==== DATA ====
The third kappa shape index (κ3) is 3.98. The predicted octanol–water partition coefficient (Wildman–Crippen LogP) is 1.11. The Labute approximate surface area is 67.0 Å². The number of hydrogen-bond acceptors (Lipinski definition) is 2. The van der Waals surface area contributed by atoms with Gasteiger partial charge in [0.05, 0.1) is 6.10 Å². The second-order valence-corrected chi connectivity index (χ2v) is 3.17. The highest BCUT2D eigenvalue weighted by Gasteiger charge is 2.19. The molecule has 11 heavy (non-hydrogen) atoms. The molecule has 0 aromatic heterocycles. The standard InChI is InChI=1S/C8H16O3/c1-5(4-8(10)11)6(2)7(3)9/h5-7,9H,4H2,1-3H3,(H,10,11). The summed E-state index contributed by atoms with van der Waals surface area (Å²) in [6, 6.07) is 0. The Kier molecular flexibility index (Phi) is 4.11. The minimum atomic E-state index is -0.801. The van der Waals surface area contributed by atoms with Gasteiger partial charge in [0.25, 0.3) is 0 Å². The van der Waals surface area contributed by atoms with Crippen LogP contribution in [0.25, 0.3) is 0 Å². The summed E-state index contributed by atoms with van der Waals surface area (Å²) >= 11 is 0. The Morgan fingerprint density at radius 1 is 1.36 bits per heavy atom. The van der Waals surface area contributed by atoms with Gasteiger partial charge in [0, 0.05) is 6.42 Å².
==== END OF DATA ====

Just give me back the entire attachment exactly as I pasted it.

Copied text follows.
The third kappa shape index (κ3) is 3.98. The predicted octanol–water partition coefficient (Wildman–Crippen LogP) is 1.11. The Labute approximate surface area is 67.0 Å². The number of hydrogen-bond acceptors (Lipinski definition) is 2. The van der Waals surface area contributed by atoms with Gasteiger partial charge in [0.05, 0.1) is 6.10 Å². The second-order valence-corrected chi connectivity index (χ2v) is 3.17. The highest BCUT2D eigenvalue weighted by Gasteiger charge is 2.19. The molecule has 11 heavy (non-hydrogen) atoms. The molecule has 0 aromatic heterocycles. The standard InChI is InChI=1S/C8H16O3/c1-5(4-8(10)11)6(2)7(3)9/h5-7,9H,4H2,1-3H3,(H,10,11). The summed E-state index contributed by atoms with van der Waals surface area (Å²) in [6, 6.07) is 0. The Kier molecular flexibility index (Phi) is 4.11. The minimum atomic E-state index is -0.801. The van der Waals surface area contributed by atoms with Gasteiger partial charge in [0.25, 0.3) is 0 Å². The van der Waals surface area contributed by atoms with Crippen LogP contribution in [0.25, 0.3) is 0 Å². The summed E-state index contributed by atoms with van der Waals surface area (Å²) >= 11 is 0. The Morgan fingerprint density at radius 1 is 1.36 bits per heavy atom. The van der Waals surface area contributed by atoms with Gasteiger partial charge in [0, 0.05) is 6.42 Å².